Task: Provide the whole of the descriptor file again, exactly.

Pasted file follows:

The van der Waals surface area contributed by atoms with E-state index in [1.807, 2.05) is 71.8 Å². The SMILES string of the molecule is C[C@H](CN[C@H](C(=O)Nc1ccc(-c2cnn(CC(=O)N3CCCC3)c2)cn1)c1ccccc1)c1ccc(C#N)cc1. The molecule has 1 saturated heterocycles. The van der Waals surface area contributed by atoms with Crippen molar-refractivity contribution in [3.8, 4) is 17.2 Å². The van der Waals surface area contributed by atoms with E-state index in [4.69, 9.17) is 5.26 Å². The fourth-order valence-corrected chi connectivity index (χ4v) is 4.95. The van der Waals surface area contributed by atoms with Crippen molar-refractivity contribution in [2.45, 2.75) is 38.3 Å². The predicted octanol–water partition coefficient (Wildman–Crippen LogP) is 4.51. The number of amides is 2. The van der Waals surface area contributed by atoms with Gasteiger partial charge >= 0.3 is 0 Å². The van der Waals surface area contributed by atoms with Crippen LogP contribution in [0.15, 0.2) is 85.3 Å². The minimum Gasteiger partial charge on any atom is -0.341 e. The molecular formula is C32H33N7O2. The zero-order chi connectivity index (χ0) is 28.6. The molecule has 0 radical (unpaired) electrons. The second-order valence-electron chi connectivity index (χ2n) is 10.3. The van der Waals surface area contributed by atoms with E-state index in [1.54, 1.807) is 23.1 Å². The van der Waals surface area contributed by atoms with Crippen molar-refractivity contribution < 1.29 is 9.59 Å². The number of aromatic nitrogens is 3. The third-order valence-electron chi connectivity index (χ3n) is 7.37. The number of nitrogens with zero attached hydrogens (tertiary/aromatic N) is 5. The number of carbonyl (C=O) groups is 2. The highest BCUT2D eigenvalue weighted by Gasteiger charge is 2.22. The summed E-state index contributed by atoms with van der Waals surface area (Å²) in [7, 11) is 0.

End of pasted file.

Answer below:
The van der Waals surface area contributed by atoms with E-state index in [1.807, 2.05) is 71.8 Å². The SMILES string of the molecule is C[C@H](CN[C@H](C(=O)Nc1ccc(-c2cnn(CC(=O)N3CCCC3)c2)cn1)c1ccccc1)c1ccc(C#N)cc1. The molecule has 1 saturated heterocycles. The van der Waals surface area contributed by atoms with Crippen molar-refractivity contribution in [3.8, 4) is 17.2 Å². The van der Waals surface area contributed by atoms with E-state index in [4.69, 9.17) is 5.26 Å². The fourth-order valence-corrected chi connectivity index (χ4v) is 4.95. The van der Waals surface area contributed by atoms with Crippen molar-refractivity contribution in [2.45, 2.75) is 38.3 Å². The predicted octanol–water partition coefficient (Wildman–Crippen LogP) is 4.51. The number of amides is 2. The van der Waals surface area contributed by atoms with Gasteiger partial charge >= 0.3 is 0 Å². The van der Waals surface area contributed by atoms with Crippen LogP contribution in [0.15, 0.2) is 85.3 Å². The minimum Gasteiger partial charge on any atom is -0.341 e. The molecular formula is C32H33N7O2. The zero-order chi connectivity index (χ0) is 28.6. The molecule has 0 radical (unpaired) electrons. The second-order valence-electron chi connectivity index (χ2n) is 10.3. The van der Waals surface area contributed by atoms with E-state index in [1.54, 1.807) is 23.1 Å². The van der Waals surface area contributed by atoms with Crippen molar-refractivity contribution < 1.29 is 9.59 Å². The number of aromatic nitrogens is 3. The third-order valence-electron chi connectivity index (χ3n) is 7.37. The number of nitrogens with zero attached hydrogens (tertiary/aromatic N) is 5. The number of carbonyl (C=O) groups is 2. The highest BCUT2D eigenvalue weighted by Gasteiger charge is 2.22. The summed E-state index contributed by atoms with van der Waals surface area (Å²) in [7, 11) is 0.